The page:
Coming to America: Silvia

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Translated by me.

Place of Origin: Recanati, Marche, Italy

When did you move to America?

I came to America exactly on January 3rd 1999 on a scholarship.

So you came here to study?

I came here right after graduation, which was December of 1998, from the University of Urbino, where I studied Foreign Languages. And I won an exchange student scholarship and I immediately came for the spring semester in 1999 to the University of Columbia in South Carolina for one semester. From there, on another scholarship, I earned my masters in Mass Communications from the University of Miami. The first scholarship I received was only an exchange program to help me adapt to the United States, to help me improve my English. My plan was always to return to Italy either after the exchange program or after my masters and to find a job in a multinational company.

Are you still thinking of returning or would you rather stay here?

Well… It’s different now. My situation is a little more complicated. At the time, I thought of returning to Italy because I didn’t think it was possible having a life in the United States and to get a work visa, plus things just happened one after another. During my master’s degree, for my scholarship, I had to teach Italian and I started pedagogical courses. Instead of returning, when my study visa would have expired, I went for a doctorates degree at the University of Pennsylvania. And after my doctorates I immediately found a place to teach and… here I am! [Adjunct professor at Montclair State University] But now it’s different, with my husband and two kids, every now and then we think, “yes, maybe it would be nice to go back to Italy” but at this point we already have a life here. I would only think about moving back to Italy for my children to be able to be close to their family, because here they don’t have any, because we’re alone, it’s just my husband and I.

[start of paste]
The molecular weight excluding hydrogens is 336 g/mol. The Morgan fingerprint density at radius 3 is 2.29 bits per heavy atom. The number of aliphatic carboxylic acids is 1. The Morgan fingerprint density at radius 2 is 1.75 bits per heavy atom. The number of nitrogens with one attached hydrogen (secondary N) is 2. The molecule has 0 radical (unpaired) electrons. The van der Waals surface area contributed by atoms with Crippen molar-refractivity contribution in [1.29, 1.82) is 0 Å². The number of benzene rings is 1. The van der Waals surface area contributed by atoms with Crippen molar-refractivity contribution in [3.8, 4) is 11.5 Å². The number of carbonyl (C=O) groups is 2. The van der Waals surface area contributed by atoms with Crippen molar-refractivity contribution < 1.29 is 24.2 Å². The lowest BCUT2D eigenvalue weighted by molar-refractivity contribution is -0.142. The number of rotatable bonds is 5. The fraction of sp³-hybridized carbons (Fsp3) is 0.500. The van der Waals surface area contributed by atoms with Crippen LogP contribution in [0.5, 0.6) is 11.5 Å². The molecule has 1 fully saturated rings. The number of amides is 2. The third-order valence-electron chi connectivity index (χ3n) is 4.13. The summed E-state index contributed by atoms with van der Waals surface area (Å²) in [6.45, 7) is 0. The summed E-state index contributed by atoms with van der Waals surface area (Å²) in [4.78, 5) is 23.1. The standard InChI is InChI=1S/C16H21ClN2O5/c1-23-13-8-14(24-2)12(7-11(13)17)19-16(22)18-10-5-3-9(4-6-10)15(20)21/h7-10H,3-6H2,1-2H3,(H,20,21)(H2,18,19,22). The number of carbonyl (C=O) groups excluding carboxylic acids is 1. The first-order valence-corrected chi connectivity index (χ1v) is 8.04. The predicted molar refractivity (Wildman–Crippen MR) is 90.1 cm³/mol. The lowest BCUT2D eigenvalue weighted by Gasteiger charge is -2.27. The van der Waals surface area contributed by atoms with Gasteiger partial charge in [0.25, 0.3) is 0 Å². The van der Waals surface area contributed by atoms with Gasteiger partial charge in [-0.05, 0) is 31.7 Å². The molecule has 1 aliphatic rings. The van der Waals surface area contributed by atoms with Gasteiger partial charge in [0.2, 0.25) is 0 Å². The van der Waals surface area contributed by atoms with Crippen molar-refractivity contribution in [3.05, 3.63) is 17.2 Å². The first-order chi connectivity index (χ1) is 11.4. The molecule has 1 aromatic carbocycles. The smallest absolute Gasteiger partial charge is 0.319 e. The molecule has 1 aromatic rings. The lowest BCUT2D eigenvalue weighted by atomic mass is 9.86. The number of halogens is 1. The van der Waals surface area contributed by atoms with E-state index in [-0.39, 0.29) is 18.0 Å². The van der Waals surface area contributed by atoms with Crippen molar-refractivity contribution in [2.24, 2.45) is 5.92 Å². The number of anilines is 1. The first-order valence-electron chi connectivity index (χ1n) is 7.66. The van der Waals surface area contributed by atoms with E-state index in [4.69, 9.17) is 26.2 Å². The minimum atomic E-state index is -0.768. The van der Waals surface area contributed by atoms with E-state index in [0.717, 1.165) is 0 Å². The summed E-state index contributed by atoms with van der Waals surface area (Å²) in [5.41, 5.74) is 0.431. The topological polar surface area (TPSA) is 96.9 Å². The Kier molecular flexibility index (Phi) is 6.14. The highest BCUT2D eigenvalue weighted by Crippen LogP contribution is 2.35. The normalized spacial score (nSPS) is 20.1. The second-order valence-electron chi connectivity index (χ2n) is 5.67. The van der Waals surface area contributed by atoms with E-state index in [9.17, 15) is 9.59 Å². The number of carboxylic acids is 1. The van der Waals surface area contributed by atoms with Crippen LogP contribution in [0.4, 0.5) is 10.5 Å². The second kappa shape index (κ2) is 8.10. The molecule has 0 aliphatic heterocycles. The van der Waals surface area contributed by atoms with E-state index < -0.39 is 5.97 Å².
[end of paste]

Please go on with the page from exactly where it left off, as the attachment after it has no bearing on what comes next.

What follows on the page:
What’s the one thing you miss the most in Italy?

I’m still very close with my family and friends. Going back to Italy at least twice a year is vital for me. But now we’re not even sure if we should go for Christmas anymore because it’s too much, it’s only for ten days, and it can easily become stressful for the kids. There’s so many people to see and things to do that it becomes more stressful than an actual vacation.

What were some of your struggles when you first came here?

I did and didn’t have struggles, but I mean, everyone does. But I’ve always been a person that likes to adapt to different cultures. I’m not too strict and… I can’t think of anything that was a bit challenging for me.

What’s the one thing you like the most about America?

It’s probably cliché, but there are many more possibilities for people here than there are in Italy, or all of Europe in general. In terms of your career, you can do much more here, especially nowadays.

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